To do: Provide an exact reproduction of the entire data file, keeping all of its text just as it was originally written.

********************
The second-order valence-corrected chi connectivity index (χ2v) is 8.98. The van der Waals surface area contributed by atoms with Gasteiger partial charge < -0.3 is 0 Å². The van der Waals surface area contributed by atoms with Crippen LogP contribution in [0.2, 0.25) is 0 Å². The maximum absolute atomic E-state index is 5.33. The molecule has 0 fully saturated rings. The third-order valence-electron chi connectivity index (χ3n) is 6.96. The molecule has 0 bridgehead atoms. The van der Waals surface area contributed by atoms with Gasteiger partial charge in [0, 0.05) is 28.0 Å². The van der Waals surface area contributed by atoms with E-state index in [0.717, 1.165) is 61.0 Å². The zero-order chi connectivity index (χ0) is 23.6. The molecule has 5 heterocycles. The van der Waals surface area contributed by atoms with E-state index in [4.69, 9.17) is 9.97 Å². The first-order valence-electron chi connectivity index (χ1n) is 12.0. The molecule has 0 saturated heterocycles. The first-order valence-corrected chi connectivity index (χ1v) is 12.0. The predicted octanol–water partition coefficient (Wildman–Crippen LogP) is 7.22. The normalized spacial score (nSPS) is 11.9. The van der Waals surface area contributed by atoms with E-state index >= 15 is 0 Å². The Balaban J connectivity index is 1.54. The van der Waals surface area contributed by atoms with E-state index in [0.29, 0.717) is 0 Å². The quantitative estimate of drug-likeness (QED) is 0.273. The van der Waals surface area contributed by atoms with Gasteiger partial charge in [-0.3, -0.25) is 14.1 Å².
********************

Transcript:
The second-order valence-corrected chi connectivity index (χ2v) is 8.98. The van der Waals surface area contributed by atoms with Gasteiger partial charge < -0.3 is 0 Å². The van der Waals surface area contributed by atoms with Crippen LogP contribution in [0.2, 0.25) is 0 Å². The maximum absolute atomic E-state index is 5.33. The molecule has 0 fully saturated rings. The third-order valence-electron chi connectivity index (χ3n) is 6.96. The molecule has 0 bridgehead atoms. The van der Waals surface area contributed by atoms with Gasteiger partial charge in [0, 0.05) is 28.0 Å². The van der Waals surface area contributed by atoms with E-state index in [0.717, 1.165) is 61.0 Å². The zero-order chi connectivity index (χ0) is 23.6. The molecule has 5 heterocycles. The van der Waals surface area contributed by atoms with E-state index in [4.69, 9.17) is 9.97 Å². The first-order valence-electron chi connectivity index (χ1n) is 12.0. The molecule has 0 saturated heterocycles. The first-order valence-corrected chi connectivity index (χ1v) is 12.0. The predicted octanol–water partition coefficient (Wildman–Crippen LogP) is 7.22. The normalized spacial score (nSPS) is 11.9. The van der Waals surface area contributed by atoms with E-state index >= 15 is 0 Å². The Balaban J connectivity index is 1.54. The van der Waals surface area contributed by atoms with E-state index in [0.29, 0.717) is 0 Å². The quantitative estimate of drug-likeness (QED) is 0.273. The van der Waals surface area contributed by atoms with Gasteiger partial charge in [-0.3, -0.25) is 14.1 Å².